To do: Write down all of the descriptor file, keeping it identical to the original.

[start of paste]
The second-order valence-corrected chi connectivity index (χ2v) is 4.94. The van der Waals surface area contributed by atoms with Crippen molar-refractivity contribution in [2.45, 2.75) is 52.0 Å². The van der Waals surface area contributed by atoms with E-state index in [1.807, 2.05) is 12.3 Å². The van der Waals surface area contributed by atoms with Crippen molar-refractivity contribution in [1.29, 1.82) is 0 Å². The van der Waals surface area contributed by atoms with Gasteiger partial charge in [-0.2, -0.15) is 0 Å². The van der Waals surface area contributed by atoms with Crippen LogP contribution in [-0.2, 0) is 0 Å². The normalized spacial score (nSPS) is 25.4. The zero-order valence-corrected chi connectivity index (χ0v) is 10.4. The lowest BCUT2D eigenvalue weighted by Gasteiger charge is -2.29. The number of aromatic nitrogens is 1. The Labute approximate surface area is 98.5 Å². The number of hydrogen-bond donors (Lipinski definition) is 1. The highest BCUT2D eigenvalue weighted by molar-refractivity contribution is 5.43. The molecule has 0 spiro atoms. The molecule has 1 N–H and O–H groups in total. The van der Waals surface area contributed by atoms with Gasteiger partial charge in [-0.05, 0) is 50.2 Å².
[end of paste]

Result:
The second-order valence-corrected chi connectivity index (χ2v) is 4.94. The van der Waals surface area contributed by atoms with Crippen molar-refractivity contribution in [2.45, 2.75) is 52.0 Å². The van der Waals surface area contributed by atoms with E-state index in [1.807, 2.05) is 12.3 Å². The van der Waals surface area contributed by atoms with Crippen molar-refractivity contribution in [1.29, 1.82) is 0 Å². The van der Waals surface area contributed by atoms with Gasteiger partial charge in [-0.2, -0.15) is 0 Å². The van der Waals surface area contributed by atoms with Crippen LogP contribution in [-0.2, 0) is 0 Å². The normalized spacial score (nSPS) is 25.4. The zero-order valence-corrected chi connectivity index (χ0v) is 10.4. The lowest BCUT2D eigenvalue weighted by Gasteiger charge is -2.29. The number of aromatic nitrogens is 1. The Labute approximate surface area is 98.5 Å². The number of hydrogen-bond donors (Lipinski definition) is 1. The highest BCUT2D eigenvalue weighted by molar-refractivity contribution is 5.43. The molecule has 0 spiro atoms. The molecule has 1 N–H and O–H groups in total. The van der Waals surface area contributed by atoms with Gasteiger partial charge in [-0.05, 0) is 50.2 Å².